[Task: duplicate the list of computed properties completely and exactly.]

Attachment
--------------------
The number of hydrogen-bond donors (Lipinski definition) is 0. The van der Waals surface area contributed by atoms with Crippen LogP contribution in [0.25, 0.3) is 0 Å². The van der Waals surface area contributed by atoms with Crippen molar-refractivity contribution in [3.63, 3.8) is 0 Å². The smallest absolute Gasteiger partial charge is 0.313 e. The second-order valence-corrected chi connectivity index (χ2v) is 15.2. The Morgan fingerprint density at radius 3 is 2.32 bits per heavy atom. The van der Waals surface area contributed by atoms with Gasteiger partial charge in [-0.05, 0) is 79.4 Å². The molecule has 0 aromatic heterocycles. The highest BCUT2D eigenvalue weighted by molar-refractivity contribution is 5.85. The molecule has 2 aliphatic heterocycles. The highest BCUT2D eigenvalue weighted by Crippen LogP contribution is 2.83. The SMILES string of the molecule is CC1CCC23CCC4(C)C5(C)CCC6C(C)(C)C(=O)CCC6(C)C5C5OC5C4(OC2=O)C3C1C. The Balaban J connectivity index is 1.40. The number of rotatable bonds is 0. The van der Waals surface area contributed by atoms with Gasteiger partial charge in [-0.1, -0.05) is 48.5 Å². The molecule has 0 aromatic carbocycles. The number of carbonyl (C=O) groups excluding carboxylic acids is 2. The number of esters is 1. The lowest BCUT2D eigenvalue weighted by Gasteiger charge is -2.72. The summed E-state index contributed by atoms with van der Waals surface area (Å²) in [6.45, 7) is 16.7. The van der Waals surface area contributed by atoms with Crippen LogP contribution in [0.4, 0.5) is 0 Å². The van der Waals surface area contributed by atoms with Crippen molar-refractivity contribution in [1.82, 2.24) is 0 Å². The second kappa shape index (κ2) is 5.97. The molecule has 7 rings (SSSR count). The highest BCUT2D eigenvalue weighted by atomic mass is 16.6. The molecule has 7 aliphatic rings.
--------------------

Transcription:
The number of hydrogen-bond donors (Lipinski definition) is 0. The van der Waals surface area contributed by atoms with Crippen LogP contribution in [0.25, 0.3) is 0 Å². The van der Waals surface area contributed by atoms with Crippen molar-refractivity contribution in [3.63, 3.8) is 0 Å². The smallest absolute Gasteiger partial charge is 0.313 e. The second-order valence-corrected chi connectivity index (χ2v) is 15.2. The Morgan fingerprint density at radius 3 is 2.32 bits per heavy atom. The van der Waals surface area contributed by atoms with Gasteiger partial charge in [-0.05, 0) is 79.4 Å². The molecule has 0 aromatic heterocycles. The highest BCUT2D eigenvalue weighted by molar-refractivity contribution is 5.85. The molecule has 2 aliphatic heterocycles. The highest BCUT2D eigenvalue weighted by Crippen LogP contribution is 2.83. The SMILES string of the molecule is CC1CCC23CCC4(C)C5(C)CCC6C(C)(C)C(=O)CCC6(C)C5C5OC5C4(OC2=O)C3C1C. The Balaban J connectivity index is 1.40. The number of rotatable bonds is 0. The van der Waals surface area contributed by atoms with Gasteiger partial charge in [-0.1, -0.05) is 48.5 Å². The molecule has 0 aromatic carbocycles. The number of carbonyl (C=O) groups excluding carboxylic acids is 2. The number of esters is 1. The lowest BCUT2D eigenvalue weighted by Gasteiger charge is -2.72. The summed E-state index contributed by atoms with van der Waals surface area (Å²) in [6.45, 7) is 16.7. The van der Waals surface area contributed by atoms with Crippen LogP contribution in [0.4, 0.5) is 0 Å². The van der Waals surface area contributed by atoms with Crippen molar-refractivity contribution in [1.82, 2.24) is 0 Å². The second kappa shape index (κ2) is 5.97. The molecule has 7 rings (SSSR count). The highest BCUT2D eigenvalue weighted by atomic mass is 16.6. The molecule has 7 aliphatic rings.